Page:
B. Roberts now second to none


With Hairston in Chicago, he's unchallenged at 2nd

`nice to have that comfort'


February 23, 2005|By Roch Kubatko | Roch Kubatko,SUN STAFF

FORT LAUDERDALE, Fla. - Jerry Hairston is gone, the Orioles having sent him to the Chicago Cubs in the Sammy Sosa deal, and second base belongs exclusively to Brian Roberts. No competition. Few worries.

This is Roberts' fifth spring training camp, but it's unlike the previous ones. A close friend has left, and so has the pressure of earning a job.

"We spent a lot of time around each other, and we're used to being around each other," said Roberts, who reported early. "But at this point, we're glad that he moved on. I know he's happy where he is, I'm happy where I am, and hopefully it will work out the best for both of us."

Roberts was the starter by default last spring after Hairston broke his right ring finger in the first inning of the first exhibition game. Roberts had a club-record 50 doubles, the most by a switch-hitter in American League history and ranked fourth in the AL with 29 stolen bases. His .988 fielding percentage was third among AL second basemen.

The opportunity might not have come if Hairston left South Florida in perfect health.

"We really didn't have the competition that I guess we were supposed to have," he said. "Through part of spring training last year, I knew I was going to at least play the first couple of weeks. But this year I know that, at this point, I'm going to play every day pretty much.

"I think, if anything, it drove me to work harder. When you've got somebody pushing you, you know you have to work hard. But now I also know I have expectations to live up to, and I feel like I had the best winter that I've had. I'm excited. It's nice to have that comfort."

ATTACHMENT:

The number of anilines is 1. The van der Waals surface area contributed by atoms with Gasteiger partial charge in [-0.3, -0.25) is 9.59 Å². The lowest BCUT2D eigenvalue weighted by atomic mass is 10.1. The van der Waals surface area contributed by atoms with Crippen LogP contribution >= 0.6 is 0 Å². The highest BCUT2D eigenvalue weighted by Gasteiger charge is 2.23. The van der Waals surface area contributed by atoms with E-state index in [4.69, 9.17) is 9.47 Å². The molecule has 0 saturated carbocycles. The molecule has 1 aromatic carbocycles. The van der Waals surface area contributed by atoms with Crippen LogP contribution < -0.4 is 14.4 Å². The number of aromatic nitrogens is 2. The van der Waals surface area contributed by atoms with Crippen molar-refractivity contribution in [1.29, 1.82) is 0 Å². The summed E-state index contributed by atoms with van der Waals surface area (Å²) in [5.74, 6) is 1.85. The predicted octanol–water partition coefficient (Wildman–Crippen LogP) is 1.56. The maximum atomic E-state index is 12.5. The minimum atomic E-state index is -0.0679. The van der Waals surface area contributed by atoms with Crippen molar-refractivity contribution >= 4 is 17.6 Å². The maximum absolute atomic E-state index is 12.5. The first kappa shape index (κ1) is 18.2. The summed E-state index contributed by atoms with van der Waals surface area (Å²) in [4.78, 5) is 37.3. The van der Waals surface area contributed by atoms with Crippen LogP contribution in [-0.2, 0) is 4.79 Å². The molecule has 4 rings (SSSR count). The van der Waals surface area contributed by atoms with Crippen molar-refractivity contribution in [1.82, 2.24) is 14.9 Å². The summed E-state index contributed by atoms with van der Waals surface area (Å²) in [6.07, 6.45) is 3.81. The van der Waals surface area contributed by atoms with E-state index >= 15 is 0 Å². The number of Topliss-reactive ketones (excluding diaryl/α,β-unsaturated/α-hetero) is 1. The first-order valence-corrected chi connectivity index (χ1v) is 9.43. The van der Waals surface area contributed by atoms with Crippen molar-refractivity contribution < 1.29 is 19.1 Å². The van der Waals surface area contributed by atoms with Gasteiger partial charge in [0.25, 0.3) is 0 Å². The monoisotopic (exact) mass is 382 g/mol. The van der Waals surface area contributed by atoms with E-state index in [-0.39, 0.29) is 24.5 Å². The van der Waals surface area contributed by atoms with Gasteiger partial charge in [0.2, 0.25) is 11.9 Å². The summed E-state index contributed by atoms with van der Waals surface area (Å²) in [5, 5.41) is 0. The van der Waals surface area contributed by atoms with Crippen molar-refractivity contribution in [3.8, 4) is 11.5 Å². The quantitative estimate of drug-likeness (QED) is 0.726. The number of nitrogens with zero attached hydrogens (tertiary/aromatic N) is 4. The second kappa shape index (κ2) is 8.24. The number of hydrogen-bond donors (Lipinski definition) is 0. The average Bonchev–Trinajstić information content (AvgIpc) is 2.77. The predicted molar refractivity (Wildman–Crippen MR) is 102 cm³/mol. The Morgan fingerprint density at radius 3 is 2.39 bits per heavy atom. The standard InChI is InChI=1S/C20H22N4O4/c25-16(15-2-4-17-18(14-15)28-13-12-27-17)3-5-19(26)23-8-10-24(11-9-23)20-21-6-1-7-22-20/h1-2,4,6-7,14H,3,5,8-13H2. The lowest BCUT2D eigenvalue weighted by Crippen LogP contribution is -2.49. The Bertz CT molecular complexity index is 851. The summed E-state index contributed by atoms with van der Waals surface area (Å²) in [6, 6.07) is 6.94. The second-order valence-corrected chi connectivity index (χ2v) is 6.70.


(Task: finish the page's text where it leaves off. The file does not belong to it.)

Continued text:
Reed as teacher

With his 40th birthday coming on March 11 and having joined his seventh organization, reliever Steve Reed qualifies as a mentor to the collection of young pitchers in camp. He might as well carry out the duties.

"My job is to do what I came here to do and what I'm paid to do, and that's to pitch," he said. "But, as it goes along, I think the guys respect you for what you've done, and they'll ask for advice if they feel you're a guy who can offer them something to help their careers out. In the past few years, I've kind of been that guy, and if that's how it works out, that's fine. I don't have a problem telling anybody anything."

Reed figures the team needs only five or six innings from its starters before the bullpen covers the rest of the game.

"It looks like we'll score runs. I think we have a pretty good team," he said. "We've got a lot of good arms here from what I've seen. There are some guys who lack a little bit of pitching experience, but they have the arms. The only way to get experience is to get out there and do it. There are a lot of young guys on the staff, but they all seem to have somewhat of a clue of what's going on."

Around the horn

The Orioles claimed right-handed-hitting outfielder Matt Diaz, 26, off waivers from the Tampa Bay Devil Rays. He has five days to accept the claim or become a free agent. Diaz batted .190 in 10 September games. He was Triple-A Durham's Player of the Year after hitting .332 with 21 homers and 93 RBIs in 134 games. ... Sosa will report to camp today and be made available to the media after the workout.

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